June 13, 2005

LNS All Along The Watchtower, Emergency Broadcast, No. 1, Part II

Bush Abomination’s #1 Failure: National Security

Center for American Progress, Integrated Power: A National Security Strategy for the 21st Century, Executive Summary, 6/7/05: The United States can best protect the American people and advance its interests by adopting a new national security strategy based on an integrated approach to using American power. The Center for American Progress in its new national security strategy, Integrated Power, argues that America's interests are best achieved through a multidimensional approach that spurns the false dichotomy between the concepts of "hard" and "soft" power and views them instead as two strands of the same cord. By merging the many and varied powers of the United States - military, economic, political, cultural, and diplomatic, among others - the country will be in the strongest position to address threats, prevent conflicts, and recapture its moral leadership.
Integrated Power fills a void. The Goldwater-Nichols Act of 1986 obligates the president to present to the Congress and the American people a national security strategy every year. The Bush administration last released a national security strategy in 2002 - when it offered the now discredited doctrine of preventive war in an attempt to justify the diversion from finishing the job in Afghanistan to pursue the war against Iraq.
Three years later, the effects of the Bush administration's strategy are clear. Our military is weaker, many of our historic alliances are frayed, our Treasury is depleted, Osama bin Laden remains at large, and our tarnished reputation abroad has diminished our capacity to exercise moral leadership. Confronted with a foreign policy in shambles, the administration discovered the word democracy. But their new "strategy" of democracy amounts to little more than rhetoric. Sound-bite foreign policy will not get the United States through the tough times ahead. The United States needs a strategy to protect our national security that is based on the way the world actually is, not on how some ideologues wish it to be.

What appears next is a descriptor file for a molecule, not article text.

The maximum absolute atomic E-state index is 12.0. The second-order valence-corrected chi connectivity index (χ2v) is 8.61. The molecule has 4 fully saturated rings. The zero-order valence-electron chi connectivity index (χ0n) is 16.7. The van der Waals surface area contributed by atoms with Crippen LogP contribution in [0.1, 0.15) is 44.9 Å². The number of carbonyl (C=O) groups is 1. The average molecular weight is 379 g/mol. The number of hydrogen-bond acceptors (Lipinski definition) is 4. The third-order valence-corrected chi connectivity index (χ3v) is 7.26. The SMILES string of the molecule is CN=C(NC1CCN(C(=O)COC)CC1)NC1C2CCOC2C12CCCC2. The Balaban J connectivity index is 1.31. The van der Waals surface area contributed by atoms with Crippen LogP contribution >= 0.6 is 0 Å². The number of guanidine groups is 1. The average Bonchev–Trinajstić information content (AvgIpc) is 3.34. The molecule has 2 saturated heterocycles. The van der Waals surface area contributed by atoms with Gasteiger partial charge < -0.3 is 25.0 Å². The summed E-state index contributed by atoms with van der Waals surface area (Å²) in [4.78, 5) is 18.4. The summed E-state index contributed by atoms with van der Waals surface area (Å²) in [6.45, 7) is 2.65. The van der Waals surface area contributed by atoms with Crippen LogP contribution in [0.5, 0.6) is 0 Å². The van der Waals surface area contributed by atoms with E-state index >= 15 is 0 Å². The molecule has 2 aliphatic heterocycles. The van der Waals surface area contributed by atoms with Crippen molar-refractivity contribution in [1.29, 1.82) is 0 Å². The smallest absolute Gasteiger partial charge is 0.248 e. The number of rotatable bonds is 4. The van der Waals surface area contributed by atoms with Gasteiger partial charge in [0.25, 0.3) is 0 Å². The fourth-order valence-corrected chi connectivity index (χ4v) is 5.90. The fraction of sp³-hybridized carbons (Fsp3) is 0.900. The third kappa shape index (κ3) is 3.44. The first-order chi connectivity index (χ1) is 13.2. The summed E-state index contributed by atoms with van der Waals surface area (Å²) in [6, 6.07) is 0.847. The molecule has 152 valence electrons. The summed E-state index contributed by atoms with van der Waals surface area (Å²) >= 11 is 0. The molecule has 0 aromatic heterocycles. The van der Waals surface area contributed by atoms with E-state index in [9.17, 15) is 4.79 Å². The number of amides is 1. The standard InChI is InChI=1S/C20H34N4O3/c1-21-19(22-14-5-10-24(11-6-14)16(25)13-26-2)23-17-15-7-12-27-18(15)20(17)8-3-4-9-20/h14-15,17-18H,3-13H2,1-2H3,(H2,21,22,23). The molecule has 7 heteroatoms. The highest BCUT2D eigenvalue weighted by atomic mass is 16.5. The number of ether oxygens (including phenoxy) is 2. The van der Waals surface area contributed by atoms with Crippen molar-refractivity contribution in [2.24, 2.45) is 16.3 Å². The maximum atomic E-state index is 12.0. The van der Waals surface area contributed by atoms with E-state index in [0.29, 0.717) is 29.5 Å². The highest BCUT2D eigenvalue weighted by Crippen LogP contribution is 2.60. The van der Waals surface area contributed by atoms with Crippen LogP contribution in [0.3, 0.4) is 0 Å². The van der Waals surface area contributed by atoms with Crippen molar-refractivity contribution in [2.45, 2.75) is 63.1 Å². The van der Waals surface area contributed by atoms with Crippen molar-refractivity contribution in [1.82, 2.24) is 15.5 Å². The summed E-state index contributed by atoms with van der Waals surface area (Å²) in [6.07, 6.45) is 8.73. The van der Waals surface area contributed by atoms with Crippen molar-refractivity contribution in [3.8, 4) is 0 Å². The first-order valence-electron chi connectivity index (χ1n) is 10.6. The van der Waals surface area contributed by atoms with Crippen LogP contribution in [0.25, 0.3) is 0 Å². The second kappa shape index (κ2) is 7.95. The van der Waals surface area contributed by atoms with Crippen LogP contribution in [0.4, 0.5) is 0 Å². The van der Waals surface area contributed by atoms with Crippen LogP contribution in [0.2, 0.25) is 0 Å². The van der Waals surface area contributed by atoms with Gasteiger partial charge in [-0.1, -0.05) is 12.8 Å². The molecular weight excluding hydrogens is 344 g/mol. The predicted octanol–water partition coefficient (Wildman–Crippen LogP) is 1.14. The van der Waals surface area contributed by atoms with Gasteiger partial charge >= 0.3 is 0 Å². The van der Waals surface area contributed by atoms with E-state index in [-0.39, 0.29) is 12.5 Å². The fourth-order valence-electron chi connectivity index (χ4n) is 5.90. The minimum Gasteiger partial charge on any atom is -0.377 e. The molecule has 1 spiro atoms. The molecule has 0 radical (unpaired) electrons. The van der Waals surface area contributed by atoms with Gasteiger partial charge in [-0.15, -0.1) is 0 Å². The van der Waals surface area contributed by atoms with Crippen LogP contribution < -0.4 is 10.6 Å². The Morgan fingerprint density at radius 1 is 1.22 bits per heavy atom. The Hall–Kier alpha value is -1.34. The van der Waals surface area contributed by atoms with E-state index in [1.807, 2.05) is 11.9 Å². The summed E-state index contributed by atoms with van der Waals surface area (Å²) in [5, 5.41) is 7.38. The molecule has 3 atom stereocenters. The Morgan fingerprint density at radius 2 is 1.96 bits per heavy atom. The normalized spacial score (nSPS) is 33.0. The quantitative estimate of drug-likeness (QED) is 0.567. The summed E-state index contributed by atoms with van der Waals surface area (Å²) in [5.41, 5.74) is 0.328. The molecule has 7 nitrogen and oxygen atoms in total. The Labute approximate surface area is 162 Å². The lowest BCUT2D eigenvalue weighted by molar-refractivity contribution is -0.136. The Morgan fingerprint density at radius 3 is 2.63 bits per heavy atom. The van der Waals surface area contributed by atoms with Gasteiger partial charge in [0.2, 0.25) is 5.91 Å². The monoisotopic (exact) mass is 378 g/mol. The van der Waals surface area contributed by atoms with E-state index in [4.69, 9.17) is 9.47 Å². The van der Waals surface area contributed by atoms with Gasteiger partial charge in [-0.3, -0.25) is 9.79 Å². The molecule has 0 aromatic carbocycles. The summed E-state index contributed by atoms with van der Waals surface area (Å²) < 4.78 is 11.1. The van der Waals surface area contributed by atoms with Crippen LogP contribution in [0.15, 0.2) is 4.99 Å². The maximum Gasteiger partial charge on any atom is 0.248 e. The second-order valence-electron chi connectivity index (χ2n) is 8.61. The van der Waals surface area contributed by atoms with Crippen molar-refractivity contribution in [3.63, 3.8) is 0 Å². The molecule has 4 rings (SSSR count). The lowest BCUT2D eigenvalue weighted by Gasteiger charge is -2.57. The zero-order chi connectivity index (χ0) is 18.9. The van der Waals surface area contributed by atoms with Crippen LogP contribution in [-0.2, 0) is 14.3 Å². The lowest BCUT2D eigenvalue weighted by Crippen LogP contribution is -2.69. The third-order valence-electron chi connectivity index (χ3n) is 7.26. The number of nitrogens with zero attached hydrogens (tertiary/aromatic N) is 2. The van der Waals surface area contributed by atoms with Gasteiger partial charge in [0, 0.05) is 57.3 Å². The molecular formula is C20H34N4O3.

Integrated Power identifies three forces of fragmentation, or threats, that our country faces: global terrorist networks, extreme regimes, and weak and failing states. The current approach has not only been ineffective at confronting these threats, but it has eroded America's global leadership position and exposed us to new dangers.
At the same time, the United States is - or can be - poised to benefit from four forces of integration: globalization, democratization, the emergence of new powers, and advances in technology. Using the concept of integrated power as the foundation of a new approach, the strategy presented articulates three primary principles to guide our policies: first, protect the American people; second, prevent conflict - primarily through engagement; and third, lead vital alliances and modernized international institutions.
Integrated Power argues that the United States must build alliances with nations and lead the effort to modernize international institutions because they increase our power, influence, and credibility. Integrated Power argues for wholesale changes in the way the United States engages with the developing world. It points to opportunities presented by rising new powers such as China and India.